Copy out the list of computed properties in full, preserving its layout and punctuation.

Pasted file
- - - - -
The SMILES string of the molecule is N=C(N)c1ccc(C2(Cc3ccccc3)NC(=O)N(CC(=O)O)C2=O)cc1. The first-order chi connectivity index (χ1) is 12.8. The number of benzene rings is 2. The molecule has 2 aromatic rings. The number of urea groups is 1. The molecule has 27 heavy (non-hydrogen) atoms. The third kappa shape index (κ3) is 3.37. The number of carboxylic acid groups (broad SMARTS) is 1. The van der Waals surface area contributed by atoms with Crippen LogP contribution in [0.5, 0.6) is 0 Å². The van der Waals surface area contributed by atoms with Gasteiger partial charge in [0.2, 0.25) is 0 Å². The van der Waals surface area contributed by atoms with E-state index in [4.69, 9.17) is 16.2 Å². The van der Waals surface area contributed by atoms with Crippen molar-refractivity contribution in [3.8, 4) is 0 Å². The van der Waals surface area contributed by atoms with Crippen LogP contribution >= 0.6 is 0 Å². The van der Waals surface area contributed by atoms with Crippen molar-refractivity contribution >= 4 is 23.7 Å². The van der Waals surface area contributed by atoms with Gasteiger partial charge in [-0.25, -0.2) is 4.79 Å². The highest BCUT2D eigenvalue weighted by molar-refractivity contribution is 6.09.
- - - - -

The SMILES string of the molecule is N=C(N)c1ccc(C2(Cc3ccccc3)NC(=O)N(CC(=O)O)C2=O)cc1. The first-order chi connectivity index (χ1) is 12.8. The number of benzene rings is 2. The molecule has 2 aromatic rings. The number of urea groups is 1. The molecule has 27 heavy (non-hydrogen) atoms. The third kappa shape index (κ3) is 3.37. The number of carboxylic acid groups (broad SMARTS) is 1. The van der Waals surface area contributed by atoms with Crippen LogP contribution in [0.5, 0.6) is 0 Å². The van der Waals surface area contributed by atoms with Gasteiger partial charge in [0.2, 0.25) is 0 Å². The van der Waals surface area contributed by atoms with E-state index in [4.69, 9.17) is 16.2 Å². The van der Waals surface area contributed by atoms with Crippen molar-refractivity contribution in [3.8, 4) is 0 Å². The van der Waals surface area contributed by atoms with Crippen LogP contribution >= 0.6 is 0 Å². The van der Waals surface area contributed by atoms with Crippen molar-refractivity contribution >= 4 is 23.7 Å². The van der Waals surface area contributed by atoms with Gasteiger partial charge in [-0.25, -0.2) is 4.79 Å². The highest BCUT2D eigenvalue weighted by molar-refractivity contribution is 6.09.